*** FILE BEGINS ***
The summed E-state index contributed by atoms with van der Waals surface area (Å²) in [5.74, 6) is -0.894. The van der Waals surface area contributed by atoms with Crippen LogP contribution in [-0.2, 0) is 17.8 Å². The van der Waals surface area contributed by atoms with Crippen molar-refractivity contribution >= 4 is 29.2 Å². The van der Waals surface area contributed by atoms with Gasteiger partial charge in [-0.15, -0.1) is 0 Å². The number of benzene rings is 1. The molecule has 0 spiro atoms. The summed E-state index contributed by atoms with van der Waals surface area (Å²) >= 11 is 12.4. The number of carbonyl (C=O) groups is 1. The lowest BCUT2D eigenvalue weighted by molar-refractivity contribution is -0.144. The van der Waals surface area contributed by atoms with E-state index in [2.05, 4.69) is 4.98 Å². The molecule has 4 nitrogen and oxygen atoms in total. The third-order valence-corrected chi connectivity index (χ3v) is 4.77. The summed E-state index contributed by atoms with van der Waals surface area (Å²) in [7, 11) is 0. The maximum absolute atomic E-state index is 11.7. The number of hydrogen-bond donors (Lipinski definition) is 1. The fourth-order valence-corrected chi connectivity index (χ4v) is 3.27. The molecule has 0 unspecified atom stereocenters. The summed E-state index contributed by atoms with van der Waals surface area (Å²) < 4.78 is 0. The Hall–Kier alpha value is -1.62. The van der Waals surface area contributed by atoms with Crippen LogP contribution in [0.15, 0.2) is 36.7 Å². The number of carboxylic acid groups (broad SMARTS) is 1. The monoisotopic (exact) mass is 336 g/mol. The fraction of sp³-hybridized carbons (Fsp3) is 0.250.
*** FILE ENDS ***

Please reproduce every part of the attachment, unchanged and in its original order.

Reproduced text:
The summed E-state index contributed by atoms with van der Waals surface area (Å²) in [5.74, 6) is -0.894. The van der Waals surface area contributed by atoms with Crippen LogP contribution in [-0.2, 0) is 17.8 Å². The van der Waals surface area contributed by atoms with Crippen molar-refractivity contribution >= 4 is 29.2 Å². The van der Waals surface area contributed by atoms with Gasteiger partial charge in [-0.15, -0.1) is 0 Å². The number of benzene rings is 1. The molecule has 0 spiro atoms. The summed E-state index contributed by atoms with van der Waals surface area (Å²) >= 11 is 12.4. The number of carbonyl (C=O) groups is 1. The lowest BCUT2D eigenvalue weighted by molar-refractivity contribution is -0.144. The van der Waals surface area contributed by atoms with E-state index in [2.05, 4.69) is 4.98 Å². The molecule has 4 nitrogen and oxygen atoms in total. The third-order valence-corrected chi connectivity index (χ3v) is 4.77. The summed E-state index contributed by atoms with van der Waals surface area (Å²) in [7, 11) is 0. The maximum absolute atomic E-state index is 11.7. The number of hydrogen-bond donors (Lipinski definition) is 1. The fourth-order valence-corrected chi connectivity index (χ4v) is 3.27. The molecule has 0 unspecified atom stereocenters. The summed E-state index contributed by atoms with van der Waals surface area (Å²) < 4.78 is 0. The Hall–Kier alpha value is -1.62. The van der Waals surface area contributed by atoms with Crippen LogP contribution in [0.15, 0.2) is 36.7 Å². The number of carboxylic acid groups (broad SMARTS) is 1. The monoisotopic (exact) mass is 336 g/mol. The fraction of sp³-hybridized carbons (Fsp3) is 0.250.